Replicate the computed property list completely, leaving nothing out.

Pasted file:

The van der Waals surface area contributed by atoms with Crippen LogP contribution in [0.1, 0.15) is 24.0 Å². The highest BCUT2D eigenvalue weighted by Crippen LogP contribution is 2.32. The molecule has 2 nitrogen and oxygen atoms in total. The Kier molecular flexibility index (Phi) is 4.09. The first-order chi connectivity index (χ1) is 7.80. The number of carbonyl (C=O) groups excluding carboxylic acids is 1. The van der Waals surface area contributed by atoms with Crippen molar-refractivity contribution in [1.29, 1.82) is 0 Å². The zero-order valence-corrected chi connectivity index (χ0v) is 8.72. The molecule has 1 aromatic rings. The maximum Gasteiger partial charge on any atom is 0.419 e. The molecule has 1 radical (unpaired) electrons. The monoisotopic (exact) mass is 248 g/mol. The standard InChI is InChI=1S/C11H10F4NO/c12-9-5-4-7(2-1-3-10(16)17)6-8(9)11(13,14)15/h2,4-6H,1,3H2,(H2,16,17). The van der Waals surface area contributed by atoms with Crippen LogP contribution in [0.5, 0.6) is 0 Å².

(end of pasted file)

The van der Waals surface area contributed by atoms with Crippen LogP contribution in [0.1, 0.15) is 24.0 Å². The highest BCUT2D eigenvalue weighted by Crippen LogP contribution is 2.32. The molecule has 2 nitrogen and oxygen atoms in total. The Kier molecular flexibility index (Phi) is 4.09. The first-order chi connectivity index (χ1) is 7.80. The number of carbonyl (C=O) groups excluding carboxylic acids is 1. The van der Waals surface area contributed by atoms with Crippen molar-refractivity contribution in [1.29, 1.82) is 0 Å². The zero-order valence-corrected chi connectivity index (χ0v) is 8.72. The molecule has 1 aromatic rings. The maximum Gasteiger partial charge on any atom is 0.419 e. The molecule has 1 radical (unpaired) electrons. The monoisotopic (exact) mass is 248 g/mol. The standard InChI is InChI=1S/C11H10F4NO/c12-9-5-4-7(2-1-3-10(16)17)6-8(9)11(13,14)15/h2,4-6H,1,3H2,(H2,16,17). The van der Waals surface area contributed by atoms with Crippen LogP contribution in [0.5, 0.6) is 0 Å².